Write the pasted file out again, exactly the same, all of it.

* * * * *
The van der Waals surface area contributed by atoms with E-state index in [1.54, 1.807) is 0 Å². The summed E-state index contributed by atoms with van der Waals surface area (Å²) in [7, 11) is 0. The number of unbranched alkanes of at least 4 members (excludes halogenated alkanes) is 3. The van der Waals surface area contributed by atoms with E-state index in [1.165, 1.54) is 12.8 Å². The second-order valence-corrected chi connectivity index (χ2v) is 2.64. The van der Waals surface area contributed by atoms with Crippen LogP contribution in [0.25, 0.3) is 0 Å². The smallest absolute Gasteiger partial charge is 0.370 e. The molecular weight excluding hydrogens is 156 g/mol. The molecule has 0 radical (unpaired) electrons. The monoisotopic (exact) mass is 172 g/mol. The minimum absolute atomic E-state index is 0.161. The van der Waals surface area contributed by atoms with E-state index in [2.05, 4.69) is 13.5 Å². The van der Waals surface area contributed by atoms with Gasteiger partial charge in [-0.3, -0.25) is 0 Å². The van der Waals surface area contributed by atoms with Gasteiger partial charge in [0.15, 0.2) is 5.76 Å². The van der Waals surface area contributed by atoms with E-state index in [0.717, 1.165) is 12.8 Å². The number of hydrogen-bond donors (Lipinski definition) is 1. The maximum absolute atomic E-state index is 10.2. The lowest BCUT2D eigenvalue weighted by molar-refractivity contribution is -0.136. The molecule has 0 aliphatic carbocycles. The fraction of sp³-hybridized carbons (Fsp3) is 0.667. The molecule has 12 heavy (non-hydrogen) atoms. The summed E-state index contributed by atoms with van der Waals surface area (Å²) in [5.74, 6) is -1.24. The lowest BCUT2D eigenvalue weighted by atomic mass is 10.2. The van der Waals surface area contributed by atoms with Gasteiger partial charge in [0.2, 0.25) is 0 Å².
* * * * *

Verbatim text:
The van der Waals surface area contributed by atoms with E-state index in [1.54, 1.807) is 0 Å². The summed E-state index contributed by atoms with van der Waals surface area (Å²) in [7, 11) is 0. The number of unbranched alkanes of at least 4 members (excludes halogenated alkanes) is 3. The van der Waals surface area contributed by atoms with E-state index in [1.165, 1.54) is 12.8 Å². The second-order valence-corrected chi connectivity index (χ2v) is 2.64. The van der Waals surface area contributed by atoms with Crippen LogP contribution in [0.25, 0.3) is 0 Å². The smallest absolute Gasteiger partial charge is 0.370 e. The molecular weight excluding hydrogens is 156 g/mol. The molecule has 0 radical (unpaired) electrons. The monoisotopic (exact) mass is 172 g/mol. The minimum absolute atomic E-state index is 0.161. The van der Waals surface area contributed by atoms with E-state index in [2.05, 4.69) is 13.5 Å². The van der Waals surface area contributed by atoms with Gasteiger partial charge in [-0.3, -0.25) is 0 Å². The van der Waals surface area contributed by atoms with Gasteiger partial charge in [0.15, 0.2) is 5.76 Å². The van der Waals surface area contributed by atoms with E-state index in [0.717, 1.165) is 12.8 Å². The number of hydrogen-bond donors (Lipinski definition) is 1. The maximum absolute atomic E-state index is 10.2. The lowest BCUT2D eigenvalue weighted by molar-refractivity contribution is -0.136. The molecule has 0 aliphatic carbocycles. The fraction of sp³-hybridized carbons (Fsp3) is 0.667. The molecule has 12 heavy (non-hydrogen) atoms. The summed E-state index contributed by atoms with van der Waals surface area (Å²) in [5.74, 6) is -1.24. The lowest BCUT2D eigenvalue weighted by atomic mass is 10.2. The van der Waals surface area contributed by atoms with Gasteiger partial charge in [0.2, 0.25) is 0 Å².